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A study of connected vehicle technology

A study of connected vehicle technology
The antenna (a), Human Machine Interface (b) and Vehicle Station (c) installed in participant vehicles in the ICVP (Image source: Queensland Government). Credit: Transportation Research Part F: Traffic Psychology and Behaviour (2023). DOI: 10.1016/j.trf.2023.07.004

The largest on-road trial of connected vehicle technology in Australia has found participants who used the technology for nine months approved of it in general and contributed significant feedback on further enhancement to the technology.

Part of the broader Ipswich Connected Vehicle Pilot (ICVP) the research study was conducted by QUT safety experts with 355 participants driving their own vehicles, retrofitted with connected technology, in and around Ipswich, Queensland.

The vehicle retrofit included a dashboard-mounted display, an external antenna, and a co-operative intelligent transportation systems (C-ITS) vehicle station, which connected participants' cars to external infrastructure such as 29 connected signalized intersections, to cloud systems and to other vehicles fitted with the same connected vehicle system.

First author Dr. David Rodwell, from QUT CARRS-Q (Center for Accident Research and Road Safety—Queensland), said the study aimed to understand the user experience and acceptance of C-ITS as an aid to safer road use.

The study, "In their own words: A qualitative study of users' acceptance of connected after nine months of experience with the technology," was published in Transportation Research Part F: Traffic Psychology and Behaviour.

Rodwell said that through the dashboard displays participants were presented with advanced red-light warnings, upcoming traffic queue advice, current speed limit information, road hazard warnings, road works , and an alert that vulnerable road users—pedestrian or cyclists—were crossing at an upcoming signalized intersection.

"Participants were generally positive about the system, could appreciate the safety benefits it offered, and were interested in adopting the technology when future systems were refined, such as having the system seamlessly integrated in their vehicle," Rodwell said.

"User acceptance is a key determinant of the future effectiveness of C-ITS as it affects uptake of these vehicles and the optimal functioning of such systems depends on widespread public uptake.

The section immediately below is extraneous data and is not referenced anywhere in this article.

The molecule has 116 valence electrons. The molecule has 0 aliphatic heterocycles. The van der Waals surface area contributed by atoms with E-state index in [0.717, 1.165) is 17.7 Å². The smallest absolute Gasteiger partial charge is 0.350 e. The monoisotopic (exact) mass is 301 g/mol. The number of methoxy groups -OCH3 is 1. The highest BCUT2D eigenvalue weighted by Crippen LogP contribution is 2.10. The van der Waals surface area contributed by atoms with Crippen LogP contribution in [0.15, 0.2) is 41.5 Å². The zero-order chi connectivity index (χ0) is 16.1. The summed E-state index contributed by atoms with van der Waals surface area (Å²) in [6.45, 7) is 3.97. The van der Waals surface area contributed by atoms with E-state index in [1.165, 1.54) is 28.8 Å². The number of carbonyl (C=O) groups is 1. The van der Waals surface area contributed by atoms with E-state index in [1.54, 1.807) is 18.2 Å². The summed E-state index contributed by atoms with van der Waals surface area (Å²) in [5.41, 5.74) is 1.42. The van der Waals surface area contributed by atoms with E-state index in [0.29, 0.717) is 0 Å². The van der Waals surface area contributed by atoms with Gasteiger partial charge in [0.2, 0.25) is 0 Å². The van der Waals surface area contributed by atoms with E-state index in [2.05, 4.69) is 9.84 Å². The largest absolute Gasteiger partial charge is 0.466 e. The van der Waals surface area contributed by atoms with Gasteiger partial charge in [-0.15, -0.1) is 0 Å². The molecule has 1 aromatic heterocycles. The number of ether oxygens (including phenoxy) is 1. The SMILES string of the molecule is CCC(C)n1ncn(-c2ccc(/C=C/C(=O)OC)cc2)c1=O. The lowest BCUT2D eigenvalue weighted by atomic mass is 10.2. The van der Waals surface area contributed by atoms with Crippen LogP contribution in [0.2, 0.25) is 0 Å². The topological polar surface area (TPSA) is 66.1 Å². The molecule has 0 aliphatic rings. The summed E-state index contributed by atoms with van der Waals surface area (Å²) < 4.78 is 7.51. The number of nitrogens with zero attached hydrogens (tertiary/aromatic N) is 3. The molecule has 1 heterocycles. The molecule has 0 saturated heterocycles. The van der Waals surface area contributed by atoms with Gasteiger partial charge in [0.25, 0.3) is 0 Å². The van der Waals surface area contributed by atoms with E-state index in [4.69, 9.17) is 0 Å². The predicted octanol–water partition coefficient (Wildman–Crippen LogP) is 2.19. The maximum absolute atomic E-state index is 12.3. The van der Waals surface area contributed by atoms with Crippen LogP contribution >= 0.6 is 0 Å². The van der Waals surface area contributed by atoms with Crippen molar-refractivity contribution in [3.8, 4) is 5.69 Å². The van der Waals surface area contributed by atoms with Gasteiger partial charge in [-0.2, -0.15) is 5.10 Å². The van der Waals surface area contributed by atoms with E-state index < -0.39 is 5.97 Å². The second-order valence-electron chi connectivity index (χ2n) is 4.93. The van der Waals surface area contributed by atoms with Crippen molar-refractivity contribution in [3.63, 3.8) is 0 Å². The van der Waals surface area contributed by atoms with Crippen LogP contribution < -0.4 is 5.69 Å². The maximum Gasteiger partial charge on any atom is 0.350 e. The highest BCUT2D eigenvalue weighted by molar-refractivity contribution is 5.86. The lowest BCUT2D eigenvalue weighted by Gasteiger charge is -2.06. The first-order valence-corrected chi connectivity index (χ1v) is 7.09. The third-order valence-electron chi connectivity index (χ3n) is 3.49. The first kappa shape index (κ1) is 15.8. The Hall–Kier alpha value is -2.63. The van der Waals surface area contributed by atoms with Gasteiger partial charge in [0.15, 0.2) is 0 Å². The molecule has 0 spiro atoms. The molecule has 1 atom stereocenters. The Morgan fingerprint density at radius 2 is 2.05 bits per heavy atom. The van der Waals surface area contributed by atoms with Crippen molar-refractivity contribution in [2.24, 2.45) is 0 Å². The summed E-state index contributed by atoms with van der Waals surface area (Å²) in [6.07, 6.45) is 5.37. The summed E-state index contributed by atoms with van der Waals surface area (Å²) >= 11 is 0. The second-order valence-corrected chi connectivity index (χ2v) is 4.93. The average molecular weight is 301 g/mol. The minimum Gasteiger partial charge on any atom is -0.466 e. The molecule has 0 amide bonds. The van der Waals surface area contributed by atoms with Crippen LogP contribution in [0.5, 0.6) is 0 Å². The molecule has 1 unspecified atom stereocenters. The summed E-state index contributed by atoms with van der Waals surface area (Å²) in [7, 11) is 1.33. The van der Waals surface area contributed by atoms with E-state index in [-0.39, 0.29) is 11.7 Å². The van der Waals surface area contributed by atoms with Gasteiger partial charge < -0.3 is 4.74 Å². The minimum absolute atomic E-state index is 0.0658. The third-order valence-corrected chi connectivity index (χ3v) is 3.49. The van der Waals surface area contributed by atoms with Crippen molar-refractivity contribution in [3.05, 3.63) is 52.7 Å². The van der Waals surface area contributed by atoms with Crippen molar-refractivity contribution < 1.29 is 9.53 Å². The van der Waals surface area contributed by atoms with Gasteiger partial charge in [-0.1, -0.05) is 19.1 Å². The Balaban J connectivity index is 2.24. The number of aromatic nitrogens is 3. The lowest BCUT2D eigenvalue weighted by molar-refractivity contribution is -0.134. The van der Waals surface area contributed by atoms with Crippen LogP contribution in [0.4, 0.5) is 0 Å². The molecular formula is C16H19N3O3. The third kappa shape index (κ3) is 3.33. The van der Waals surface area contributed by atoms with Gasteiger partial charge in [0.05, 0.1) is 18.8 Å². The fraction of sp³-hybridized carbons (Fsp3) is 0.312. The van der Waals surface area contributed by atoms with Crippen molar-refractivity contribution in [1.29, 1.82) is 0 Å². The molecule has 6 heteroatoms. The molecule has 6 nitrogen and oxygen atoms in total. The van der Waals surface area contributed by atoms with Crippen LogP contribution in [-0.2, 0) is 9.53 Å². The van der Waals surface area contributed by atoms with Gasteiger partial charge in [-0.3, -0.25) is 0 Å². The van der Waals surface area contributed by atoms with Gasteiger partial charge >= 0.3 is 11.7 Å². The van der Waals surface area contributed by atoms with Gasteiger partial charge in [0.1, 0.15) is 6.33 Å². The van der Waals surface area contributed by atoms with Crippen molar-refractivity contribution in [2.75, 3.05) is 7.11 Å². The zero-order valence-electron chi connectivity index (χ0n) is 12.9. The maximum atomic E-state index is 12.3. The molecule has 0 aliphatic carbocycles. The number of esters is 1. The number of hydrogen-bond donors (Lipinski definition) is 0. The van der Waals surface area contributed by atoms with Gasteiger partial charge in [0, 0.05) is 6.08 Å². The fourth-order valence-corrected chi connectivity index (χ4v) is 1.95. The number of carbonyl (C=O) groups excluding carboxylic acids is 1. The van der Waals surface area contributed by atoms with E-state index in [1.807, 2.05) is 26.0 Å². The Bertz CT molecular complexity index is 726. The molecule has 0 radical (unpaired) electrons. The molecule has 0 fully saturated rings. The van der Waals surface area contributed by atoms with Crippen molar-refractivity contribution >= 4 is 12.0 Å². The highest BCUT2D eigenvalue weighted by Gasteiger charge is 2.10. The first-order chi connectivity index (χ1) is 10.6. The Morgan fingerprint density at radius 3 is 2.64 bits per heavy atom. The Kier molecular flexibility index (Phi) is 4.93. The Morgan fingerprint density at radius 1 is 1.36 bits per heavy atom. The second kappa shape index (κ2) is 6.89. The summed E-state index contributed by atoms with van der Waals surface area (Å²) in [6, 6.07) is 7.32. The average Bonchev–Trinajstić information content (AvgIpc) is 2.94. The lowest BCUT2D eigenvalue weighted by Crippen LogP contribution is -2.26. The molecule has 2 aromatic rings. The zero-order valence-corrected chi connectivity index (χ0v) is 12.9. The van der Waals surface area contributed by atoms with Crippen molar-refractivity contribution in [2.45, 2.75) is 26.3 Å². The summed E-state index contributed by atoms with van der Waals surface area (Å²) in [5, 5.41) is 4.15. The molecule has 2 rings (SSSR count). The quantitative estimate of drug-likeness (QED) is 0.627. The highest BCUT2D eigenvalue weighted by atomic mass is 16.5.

"Communication between connected vehicles and infrastructure has the potential to increase road safety, reduce congestion and pollution, and improve the management, maintenance, monitoring and control and safety of transport networks."

Rodwell said two qualitative studies comprising 53 individual participant interviews and 14 focus groups with 47 participants revealed key findings, including:

  • The in-vehicle speed feature was the most discussed and most well-liked as a trusted source of the speed limit in inadequately signed areas.
  • Both the advanced red-light warning and the turning warning for a vulnerable road user were typically neutral or negative due to inaccuracy, too early or late timing, or false alarms.
  • Mixed reactions to the other warnings—the road works warning was deemed conceptually helpful but lacked accuracy; few participants experienced back of queue and road hazard warnings but reported wanting this type of warning.

"Overall, many participants described C-ITS as a beneficial addition to their vehicle and almost all expressed positive expectations about future improved systems," Rodwell said.

Their feedback included ideas for improvements:

  • Receive personal driving statistics—such feedback could help them to learn about and correct poor driving habits or driving errors.
  • Data privacy and security—most participants were willing for their data to be shared when ethical and legal protections are in place, its purpose was clearly communicated and was anonymous and aggregated. They also suggested drivers have control of the extent and type of data shared under different contexts and third parties. Others said they would consent for data to be shared for research and technology development.
  • Unacceptable contexts for sharing data included sales and marketing, hacking and data misuse and punitive enforcement.

"These findings give important insights into future C-ITS implementation as and perception will be key to ensuring wide-spread adoption of this ," said Rodwell.

More information: David Rodwell et al, In their own words: A qualitative study of users' acceptance of connected vehicle technology after nine months of experience with the technology, Transportation Research Part F: Traffic Psychology and Behaviour (2023). DOI: 10.1016/j.trf.2023.07.004

Citation: A study of connected vehicle technology (2023, October 30) retrieved 20 May 2024 from
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